Rated PG-13 for mature themes and ethnic slurs.
Running time: 111 Minutes
Distributor: Walt Disney Pictures
Film Review by Kam Williams
Excellent (4 stars)
Kathryn Stockett made an auspicious debut in 2009 with the publication of The Help, a poignant period piece examining the unquestioned relationships of entitled, white socialites and their deferential black maids in Mississippi. Although the story is set in the author's hometown of Jackson in the early Sixties, her best-selling novel is more fictional than autobiographical in nature.
The screen adaptation unfolds from the point of view of Aibileen Clark (Viola Davis), a long-suffering nanny left bone-weary by a life spent "lookin' after white babies." Born in 1911, she is currently raising little Mae Mobley Leefolt (Emma and Eleanor Henry), a recent addition to a prominent Southern family.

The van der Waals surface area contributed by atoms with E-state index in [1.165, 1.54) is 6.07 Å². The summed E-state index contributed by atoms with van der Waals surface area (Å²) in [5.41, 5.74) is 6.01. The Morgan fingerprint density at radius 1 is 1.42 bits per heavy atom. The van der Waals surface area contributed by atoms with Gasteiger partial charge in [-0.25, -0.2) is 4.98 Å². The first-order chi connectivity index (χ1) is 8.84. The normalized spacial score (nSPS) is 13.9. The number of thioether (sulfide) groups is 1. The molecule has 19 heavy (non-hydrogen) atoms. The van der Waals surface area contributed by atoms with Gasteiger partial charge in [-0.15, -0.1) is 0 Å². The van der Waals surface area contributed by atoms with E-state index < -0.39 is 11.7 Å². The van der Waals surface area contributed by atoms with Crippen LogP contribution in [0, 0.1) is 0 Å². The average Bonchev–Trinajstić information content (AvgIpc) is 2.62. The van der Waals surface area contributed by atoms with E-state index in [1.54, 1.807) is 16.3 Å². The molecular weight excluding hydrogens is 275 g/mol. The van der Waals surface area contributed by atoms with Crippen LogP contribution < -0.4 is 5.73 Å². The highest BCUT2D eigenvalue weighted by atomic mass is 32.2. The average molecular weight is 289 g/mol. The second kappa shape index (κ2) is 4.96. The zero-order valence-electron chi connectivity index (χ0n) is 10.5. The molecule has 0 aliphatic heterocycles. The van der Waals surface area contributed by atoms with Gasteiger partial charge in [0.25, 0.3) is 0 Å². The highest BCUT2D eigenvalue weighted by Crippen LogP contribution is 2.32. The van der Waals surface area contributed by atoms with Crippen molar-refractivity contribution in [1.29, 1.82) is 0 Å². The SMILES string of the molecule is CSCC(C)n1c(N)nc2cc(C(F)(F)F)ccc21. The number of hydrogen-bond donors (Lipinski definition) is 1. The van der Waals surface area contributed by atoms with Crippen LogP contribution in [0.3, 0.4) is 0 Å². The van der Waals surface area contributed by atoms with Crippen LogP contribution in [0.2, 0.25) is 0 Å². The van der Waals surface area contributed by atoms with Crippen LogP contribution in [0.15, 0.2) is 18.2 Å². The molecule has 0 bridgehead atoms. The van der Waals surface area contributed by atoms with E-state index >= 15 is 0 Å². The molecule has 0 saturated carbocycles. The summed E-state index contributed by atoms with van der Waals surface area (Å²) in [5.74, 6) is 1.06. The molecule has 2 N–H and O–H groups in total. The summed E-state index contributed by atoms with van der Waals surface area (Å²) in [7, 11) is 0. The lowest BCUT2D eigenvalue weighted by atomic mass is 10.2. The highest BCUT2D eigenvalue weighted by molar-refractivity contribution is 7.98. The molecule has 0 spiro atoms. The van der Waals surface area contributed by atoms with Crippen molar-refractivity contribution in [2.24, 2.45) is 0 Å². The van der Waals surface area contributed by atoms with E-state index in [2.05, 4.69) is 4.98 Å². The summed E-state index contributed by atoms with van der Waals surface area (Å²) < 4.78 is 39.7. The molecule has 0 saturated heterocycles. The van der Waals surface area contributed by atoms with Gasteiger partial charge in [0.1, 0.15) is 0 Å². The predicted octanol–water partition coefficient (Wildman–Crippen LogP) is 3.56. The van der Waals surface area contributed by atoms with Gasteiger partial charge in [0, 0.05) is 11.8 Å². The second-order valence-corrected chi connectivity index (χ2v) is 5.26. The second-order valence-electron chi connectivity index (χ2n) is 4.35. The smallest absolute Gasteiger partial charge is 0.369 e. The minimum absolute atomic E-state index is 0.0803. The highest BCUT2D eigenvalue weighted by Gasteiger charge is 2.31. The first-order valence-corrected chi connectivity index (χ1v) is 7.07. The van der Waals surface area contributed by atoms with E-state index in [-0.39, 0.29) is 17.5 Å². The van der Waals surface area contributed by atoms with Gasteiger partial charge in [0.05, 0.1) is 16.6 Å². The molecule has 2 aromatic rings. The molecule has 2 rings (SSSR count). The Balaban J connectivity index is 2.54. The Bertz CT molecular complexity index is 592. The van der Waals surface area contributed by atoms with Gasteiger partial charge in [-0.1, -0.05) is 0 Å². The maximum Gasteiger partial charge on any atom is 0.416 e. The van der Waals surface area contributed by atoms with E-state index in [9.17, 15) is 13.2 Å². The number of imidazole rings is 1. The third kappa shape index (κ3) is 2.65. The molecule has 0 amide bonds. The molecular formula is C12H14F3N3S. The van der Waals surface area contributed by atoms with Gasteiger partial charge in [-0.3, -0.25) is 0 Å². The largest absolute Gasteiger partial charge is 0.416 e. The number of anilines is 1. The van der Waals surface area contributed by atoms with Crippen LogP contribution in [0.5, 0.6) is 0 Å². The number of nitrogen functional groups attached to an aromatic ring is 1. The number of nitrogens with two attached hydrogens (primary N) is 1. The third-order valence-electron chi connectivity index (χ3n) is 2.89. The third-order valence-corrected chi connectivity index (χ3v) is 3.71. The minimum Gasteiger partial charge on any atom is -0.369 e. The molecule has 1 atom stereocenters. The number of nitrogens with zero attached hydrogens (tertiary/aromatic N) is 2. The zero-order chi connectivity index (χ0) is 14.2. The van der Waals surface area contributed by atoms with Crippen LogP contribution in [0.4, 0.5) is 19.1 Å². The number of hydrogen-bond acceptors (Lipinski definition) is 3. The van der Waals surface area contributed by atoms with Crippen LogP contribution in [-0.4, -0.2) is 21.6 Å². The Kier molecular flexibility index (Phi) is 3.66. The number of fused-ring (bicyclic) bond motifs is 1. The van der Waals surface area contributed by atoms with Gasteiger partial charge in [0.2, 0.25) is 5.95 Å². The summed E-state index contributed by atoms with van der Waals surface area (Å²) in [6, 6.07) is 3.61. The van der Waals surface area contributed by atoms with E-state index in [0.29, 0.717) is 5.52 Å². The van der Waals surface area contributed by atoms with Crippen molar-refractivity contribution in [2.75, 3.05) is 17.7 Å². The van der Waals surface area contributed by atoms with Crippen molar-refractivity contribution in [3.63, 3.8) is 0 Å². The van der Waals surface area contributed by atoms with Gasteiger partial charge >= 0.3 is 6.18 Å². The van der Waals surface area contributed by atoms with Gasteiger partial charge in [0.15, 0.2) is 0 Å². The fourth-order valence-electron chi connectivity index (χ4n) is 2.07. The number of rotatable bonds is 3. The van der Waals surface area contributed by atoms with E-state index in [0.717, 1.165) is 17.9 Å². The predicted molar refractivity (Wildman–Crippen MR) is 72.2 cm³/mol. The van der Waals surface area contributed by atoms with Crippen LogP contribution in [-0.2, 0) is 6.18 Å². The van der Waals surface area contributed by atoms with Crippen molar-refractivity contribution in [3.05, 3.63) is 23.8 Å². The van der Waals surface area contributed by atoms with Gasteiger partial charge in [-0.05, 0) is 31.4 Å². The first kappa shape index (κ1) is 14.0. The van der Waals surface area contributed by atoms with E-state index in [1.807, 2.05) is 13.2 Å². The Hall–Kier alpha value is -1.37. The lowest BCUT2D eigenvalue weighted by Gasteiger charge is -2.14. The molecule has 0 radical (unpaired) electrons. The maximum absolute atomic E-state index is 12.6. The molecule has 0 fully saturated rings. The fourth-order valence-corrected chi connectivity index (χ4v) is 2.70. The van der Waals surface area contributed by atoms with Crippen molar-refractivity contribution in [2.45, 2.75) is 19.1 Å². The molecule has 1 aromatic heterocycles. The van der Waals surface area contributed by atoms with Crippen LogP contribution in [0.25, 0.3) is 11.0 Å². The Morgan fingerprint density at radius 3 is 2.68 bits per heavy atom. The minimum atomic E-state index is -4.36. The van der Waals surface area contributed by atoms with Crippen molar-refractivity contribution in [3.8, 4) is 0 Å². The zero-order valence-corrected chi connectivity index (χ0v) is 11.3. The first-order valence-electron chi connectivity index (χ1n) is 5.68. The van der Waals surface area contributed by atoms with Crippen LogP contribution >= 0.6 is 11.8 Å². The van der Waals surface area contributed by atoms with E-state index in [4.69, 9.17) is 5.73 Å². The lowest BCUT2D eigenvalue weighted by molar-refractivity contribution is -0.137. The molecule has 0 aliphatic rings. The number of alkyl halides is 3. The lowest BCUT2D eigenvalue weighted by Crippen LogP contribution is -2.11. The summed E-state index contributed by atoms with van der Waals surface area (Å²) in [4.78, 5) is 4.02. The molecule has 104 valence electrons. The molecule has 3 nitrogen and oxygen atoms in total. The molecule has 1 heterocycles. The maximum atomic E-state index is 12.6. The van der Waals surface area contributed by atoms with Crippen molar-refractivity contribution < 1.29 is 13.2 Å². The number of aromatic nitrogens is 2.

Passive-aggressive Minny is lucky even to be alive after her latest outburst
which led to her being dismissed by Hilly Holbrook (Bryce Dallas Howard), an
insufferable shrew who only got what she deserved. Minny next lands a position
with Celia Foote (Jessica Chastain), a newcomer ostracized by other well-to-do
ladies because of her white trash roots.
The plot thickens, upon the arrival back in town of cotton plantation heiress Skeeter Phelan (Emma Stone). Having spent time away from the racist region, the aspiring journalist now finds herself offended by a way of life everyone else around her seems to take for granted.
by Kathryn Stockett
Hardcover: 464 pages
Mary J. Blige "The Help" Interview